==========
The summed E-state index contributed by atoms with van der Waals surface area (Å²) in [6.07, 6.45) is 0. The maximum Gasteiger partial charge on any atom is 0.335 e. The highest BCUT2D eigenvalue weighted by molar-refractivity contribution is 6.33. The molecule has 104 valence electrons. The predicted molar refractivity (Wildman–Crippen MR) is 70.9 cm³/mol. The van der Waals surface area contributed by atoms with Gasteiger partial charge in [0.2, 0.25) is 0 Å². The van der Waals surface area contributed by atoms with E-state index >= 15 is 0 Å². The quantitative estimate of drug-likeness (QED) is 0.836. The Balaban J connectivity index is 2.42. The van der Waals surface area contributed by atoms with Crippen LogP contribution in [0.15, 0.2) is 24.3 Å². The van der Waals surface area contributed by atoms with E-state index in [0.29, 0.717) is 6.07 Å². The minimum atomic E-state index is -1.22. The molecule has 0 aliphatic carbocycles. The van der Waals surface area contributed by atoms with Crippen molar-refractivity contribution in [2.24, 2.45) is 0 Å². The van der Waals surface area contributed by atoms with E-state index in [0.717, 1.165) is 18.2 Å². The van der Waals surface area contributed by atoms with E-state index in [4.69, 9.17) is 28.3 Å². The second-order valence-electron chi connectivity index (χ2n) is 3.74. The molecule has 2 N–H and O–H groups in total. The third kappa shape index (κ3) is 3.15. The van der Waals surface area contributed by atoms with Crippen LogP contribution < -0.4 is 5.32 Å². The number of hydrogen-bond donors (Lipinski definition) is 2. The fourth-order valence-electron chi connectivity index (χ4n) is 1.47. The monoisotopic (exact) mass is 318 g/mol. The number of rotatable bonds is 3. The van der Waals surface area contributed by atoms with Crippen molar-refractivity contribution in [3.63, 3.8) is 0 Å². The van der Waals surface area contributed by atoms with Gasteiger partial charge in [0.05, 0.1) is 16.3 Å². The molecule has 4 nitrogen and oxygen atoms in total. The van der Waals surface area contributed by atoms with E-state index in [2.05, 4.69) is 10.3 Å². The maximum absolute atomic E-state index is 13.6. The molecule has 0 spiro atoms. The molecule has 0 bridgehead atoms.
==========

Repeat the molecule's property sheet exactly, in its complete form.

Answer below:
The summed E-state index contributed by atoms with van der Waals surface area (Å²) in [6.07, 6.45) is 0. The maximum Gasteiger partial charge on any atom is 0.335 e. The highest BCUT2D eigenvalue weighted by molar-refractivity contribution is 6.33. The molecule has 104 valence electrons. The predicted molar refractivity (Wildman–Crippen MR) is 70.9 cm³/mol. The van der Waals surface area contributed by atoms with Gasteiger partial charge in [0.2, 0.25) is 0 Å². The van der Waals surface area contributed by atoms with E-state index >= 15 is 0 Å². The quantitative estimate of drug-likeness (QED) is 0.836. The Balaban J connectivity index is 2.42. The van der Waals surface area contributed by atoms with Crippen LogP contribution in [0.15, 0.2) is 24.3 Å². The van der Waals surface area contributed by atoms with E-state index in [0.29, 0.717) is 6.07 Å². The minimum atomic E-state index is -1.22. The molecule has 0 aliphatic carbocycles. The van der Waals surface area contributed by atoms with Crippen molar-refractivity contribution in [2.24, 2.45) is 0 Å². The van der Waals surface area contributed by atoms with E-state index in [0.717, 1.165) is 18.2 Å². The van der Waals surface area contributed by atoms with E-state index in [4.69, 9.17) is 28.3 Å². The second-order valence-electron chi connectivity index (χ2n) is 3.74. The molecule has 2 N–H and O–H groups in total. The third kappa shape index (κ3) is 3.15. The van der Waals surface area contributed by atoms with Crippen LogP contribution < -0.4 is 5.32 Å². The number of hydrogen-bond donors (Lipinski definition) is 2. The fourth-order valence-electron chi connectivity index (χ4n) is 1.47. The monoisotopic (exact) mass is 318 g/mol. The number of rotatable bonds is 3. The van der Waals surface area contributed by atoms with Crippen molar-refractivity contribution in [3.63, 3.8) is 0 Å². The van der Waals surface area contributed by atoms with Gasteiger partial charge in [0.05, 0.1) is 16.3 Å². The molecule has 4 nitrogen and oxygen atoms in total. The van der Waals surface area contributed by atoms with E-state index in [2.05, 4.69) is 10.3 Å². The maximum absolute atomic E-state index is 13.6. The molecule has 0 spiro atoms. The molecule has 0 bridgehead atoms.